An important element to sling use isn’t just the physical connection, but also the benefit to a user’s mental health. “There is evidence to suggest that sling use reduces post-partum depression, in part due to oxytocin release and in part due to increased bonding.”

Carrying children is not gender specific, not something that is purely mum-centric. “Fathers and other care-givers will be able to use a sling as well, increasing family connections and helping baby recognise more people by their voices and scent.”
Using a sling can be more than a practicality. It can help satisfy the need for closeness with a child and to aid in bonding, giving you space and time to be an attentive father.

Co-sleep = No Sleep?

Co-sleeping is a concept filled with risk and fear from parents who have not experienced it and is discouraged by the wider healthcare system.

BabyCentre state if “your baby is six months or younger, it’s safest for him to sleep in a cot next to your bed, rather than in your bed. This will reduce the chances of your baby getting too hot under your bedding. Overheating increases the risk of sudden infant death syndrome (SIDS).”

However there are many parents who bed share on a regular basis with their babies. According to the NCT, “although most parents don’t plan to sleep with their baby, around half of all mums in the UK do so at some time in the first few months after birth.”

Parents co-sleep with their baby for various reasons, it may be for “part of the night or during the day so that they can get more rest. They might breastfeed their baby while they doze or sleep, for instance, or co-sleep because they find it easier to settle their baby this way.”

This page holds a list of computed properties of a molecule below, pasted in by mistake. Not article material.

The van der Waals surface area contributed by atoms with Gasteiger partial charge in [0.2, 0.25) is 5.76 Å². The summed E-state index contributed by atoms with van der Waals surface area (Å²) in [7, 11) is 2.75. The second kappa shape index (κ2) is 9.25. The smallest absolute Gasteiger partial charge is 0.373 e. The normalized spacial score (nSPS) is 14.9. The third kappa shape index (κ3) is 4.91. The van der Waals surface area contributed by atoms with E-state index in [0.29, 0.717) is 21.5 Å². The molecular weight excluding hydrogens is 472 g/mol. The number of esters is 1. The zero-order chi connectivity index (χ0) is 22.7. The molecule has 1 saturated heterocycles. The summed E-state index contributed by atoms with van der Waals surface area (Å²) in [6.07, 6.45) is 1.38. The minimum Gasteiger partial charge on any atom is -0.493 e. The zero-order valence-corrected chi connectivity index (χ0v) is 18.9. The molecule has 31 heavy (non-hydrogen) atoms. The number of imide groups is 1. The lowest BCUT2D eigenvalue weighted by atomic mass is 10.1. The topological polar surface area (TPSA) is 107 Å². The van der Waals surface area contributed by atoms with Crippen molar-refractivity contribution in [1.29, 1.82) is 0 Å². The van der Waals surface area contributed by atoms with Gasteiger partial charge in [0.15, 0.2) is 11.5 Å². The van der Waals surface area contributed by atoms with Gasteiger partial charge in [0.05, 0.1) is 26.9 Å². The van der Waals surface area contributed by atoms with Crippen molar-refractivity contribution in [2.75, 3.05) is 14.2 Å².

If you choose to co-sleep with your baby, the NCT offer some guidance about sleep safety:

– Make sure your baby can’t fall out of the bed or become trapped between the mattress and the wall.
– Keep your baby cool by using sheets and blankets rather than a duvet.
– Ensure bedding does not cover your baby’s face or head.
– Always put your baby to sleep on their back rather than their front or side.
– Babies don’t need a pillow until they are at least a year old. They should also be kept away from parents’ pillows.
– Never risk falling asleep with your baby on a sofa or armchair. If you’re feeling really tired and think you may fall asleep with your baby while feeding or cuddling them on a sofa or armchair, move to a bed (keeping in mind the safety guidelines above) or, if possible, ask your partner, friend or family member to look after them while you get some rest.

As a child progresses to toddler-hood, the numerous kicks in the back, feet to the face, being pushed to the edge of the bed may be more the realities you eventually have to face.

Of course, co-sleeping doesn’t work with every family and suit every situation. Each child is also very individual and have their own choices about where they want to sleep.

Everyday’s a School Day

Open mindedness is a lesson learnt over time. Through experience and relationships with other parents who have differing styles of child raising, your view of how to parent may change and may provide insight into methods that fit your family in a more natural way.

In the end open mindedness will make a better parent, because things rarely work out as planned.